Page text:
As of 2005, driving under the influence (DUI) was a major factor in over 37% of traffic related deaths in Nevada. In order to combat these statistics, Nevada adheres to strict DUI laws with harsh consequences for offenders.
Nevada observes two sets of penalties for DUI offenders. Administrative penalties are dispensed by the Nevada Department of Motor Vehicles (DMV) in association with an offender's driving license and privileges. Criminal penalties are dispensed by the criminal court system and can involve jail time and fines.
In the state of Nevada, an officer can make an arrest for the following drunk driving offenses:
|Court Fines||Potential Jail Time||License Suspension|
|1st Conviction||$400-1,000||2 days - 6 months||90 days
|2nd Conviction||$750-1,000||10 days - 6 months||1 year|
|3rd Conviction||$2,000-5,000||1 year - 6 years
There are two sets of laws under which a person can be convicted of DUI in Nevada. The first set of laws concern the physical condition of the driver at the time of arrest. Driving pattern, field sobriety test results, and physical condition at time of arrest can be used as evidence to gain a conviction of DUI. Chemical test results do not necessarily need to be used as evidence in this case.
Alternatively, if chemical tests return results of a BAC of .08 or greater, a driver can be convicted under "per se" laws. Under per se laws, latin for "by itself", a person can be convicted based solely on his or her blood alcohol content (BAC) levels determined through chemical testing. No other evidence of driving impairment needs to be presented.
Nevada courts impose stiff penalities on those convicted of DUI. First time offenders will receive between 2 to 6 days of jail time, fines up to $1,000, and 90 days of license suspension. A second conviction will result in fines up to $1,000, between 10 days to 6 months of jail time, and 1 year license suspension. A third conviction brings fines up to $5,000, up to 6 years of jail time, and 3 years license suspension. In addition to these punishments, offenders may have their car impounded and may be required to attend alcohol education classes. Community service may be substituted for jail time in some cases.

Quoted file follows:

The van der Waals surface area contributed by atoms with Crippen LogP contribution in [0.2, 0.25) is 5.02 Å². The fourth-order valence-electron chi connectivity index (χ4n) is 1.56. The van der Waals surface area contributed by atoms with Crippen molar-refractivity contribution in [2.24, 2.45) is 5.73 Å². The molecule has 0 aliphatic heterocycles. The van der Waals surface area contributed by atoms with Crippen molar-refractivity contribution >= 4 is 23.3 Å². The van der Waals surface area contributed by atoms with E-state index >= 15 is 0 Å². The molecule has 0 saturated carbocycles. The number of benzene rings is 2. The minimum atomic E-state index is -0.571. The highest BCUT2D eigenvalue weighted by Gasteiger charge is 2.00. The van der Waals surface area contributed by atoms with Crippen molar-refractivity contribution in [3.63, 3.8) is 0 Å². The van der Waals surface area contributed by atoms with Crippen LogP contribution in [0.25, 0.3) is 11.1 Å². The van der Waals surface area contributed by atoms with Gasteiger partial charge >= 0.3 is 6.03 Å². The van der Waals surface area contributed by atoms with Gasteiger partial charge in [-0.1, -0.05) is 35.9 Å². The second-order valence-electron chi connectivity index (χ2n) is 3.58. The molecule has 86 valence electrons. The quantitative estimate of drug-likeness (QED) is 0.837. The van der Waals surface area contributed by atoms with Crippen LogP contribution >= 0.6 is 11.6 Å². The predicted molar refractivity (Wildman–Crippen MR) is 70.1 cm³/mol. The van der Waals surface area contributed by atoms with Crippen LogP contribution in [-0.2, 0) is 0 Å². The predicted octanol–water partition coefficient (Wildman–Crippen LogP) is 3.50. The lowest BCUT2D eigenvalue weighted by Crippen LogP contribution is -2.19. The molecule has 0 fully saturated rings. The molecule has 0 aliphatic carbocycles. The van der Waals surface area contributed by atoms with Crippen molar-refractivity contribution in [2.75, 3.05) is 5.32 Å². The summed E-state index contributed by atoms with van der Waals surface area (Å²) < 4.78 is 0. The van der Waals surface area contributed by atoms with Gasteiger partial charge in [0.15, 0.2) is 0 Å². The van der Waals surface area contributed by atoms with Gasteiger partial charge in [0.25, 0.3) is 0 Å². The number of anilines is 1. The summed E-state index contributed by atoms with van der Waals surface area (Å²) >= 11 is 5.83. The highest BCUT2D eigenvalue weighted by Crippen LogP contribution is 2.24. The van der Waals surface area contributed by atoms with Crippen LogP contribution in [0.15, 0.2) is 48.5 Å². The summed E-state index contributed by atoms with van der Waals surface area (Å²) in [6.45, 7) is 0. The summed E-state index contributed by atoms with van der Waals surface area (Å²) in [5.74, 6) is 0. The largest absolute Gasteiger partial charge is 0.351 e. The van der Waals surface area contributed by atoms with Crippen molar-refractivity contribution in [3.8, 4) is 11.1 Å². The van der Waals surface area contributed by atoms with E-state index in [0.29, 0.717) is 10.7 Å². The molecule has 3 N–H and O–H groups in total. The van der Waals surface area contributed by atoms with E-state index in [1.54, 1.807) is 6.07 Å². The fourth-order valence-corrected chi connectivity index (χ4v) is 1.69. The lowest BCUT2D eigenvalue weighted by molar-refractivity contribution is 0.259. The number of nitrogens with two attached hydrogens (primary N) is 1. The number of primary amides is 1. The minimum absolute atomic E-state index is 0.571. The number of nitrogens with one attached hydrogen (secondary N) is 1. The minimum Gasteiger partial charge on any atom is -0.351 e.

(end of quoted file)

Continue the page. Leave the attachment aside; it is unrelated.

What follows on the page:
The option may be available to obtain a restricted license if the offender's license is suspended. In order to drive on the restricted license, an ignition interlock device (IID) will need to be purchased and installed. The IID forces a driver to pass a breath test with a BAC of no more than 0.02 per cent before he or she can start their vehicle and drive.
You have a period of 7 days from the time of arrest to request a hearing with the Nevada Department of Motor Vehicles (DMV). This hearing is required if you wish to contest a license suspension. Failing to request a hearing or not attending the hearing may result in the loss of driving privileges for a lengthy period of time.
Under Nevada state law, any licensed person operating a motor vehicle automatically gives his or her consent to an approved test (blood, breath, or urine) for the purpose of showing intoxication. A Nevada driver may refuse the blood test if a breath test is available except in cases where the driver was in an accident involving serious injury or death, or if there are previous DUI convictions on record in the last seven years, or if the driver may be under the influence of controlled substances. Furthermore, it is permissable for reasonable force to be used to draw blood samples; however, within five hours of arrest, only three samples may be taken.
Refusing to take the chemical tests can result in up to 3 years license revocation and can be used as evidence in court. Refusing to take the Preliminary Breath Test (PBT) will result in a 90 day license revocation.
Chemical tests must by administered using equipment maintained by the Committee on Testing for Intoxication by certificated personnel. Blood tests must be carried out by a doctor, nurse, paramedic, or other medical personnel. In addition, a driver accused of a DUI offense has the right to request a second, independent, chemical test at his or her own expense.
If you are worried or unsure about a possible DUI conviction, consult with an attorney who can advise you on your particular circumstances.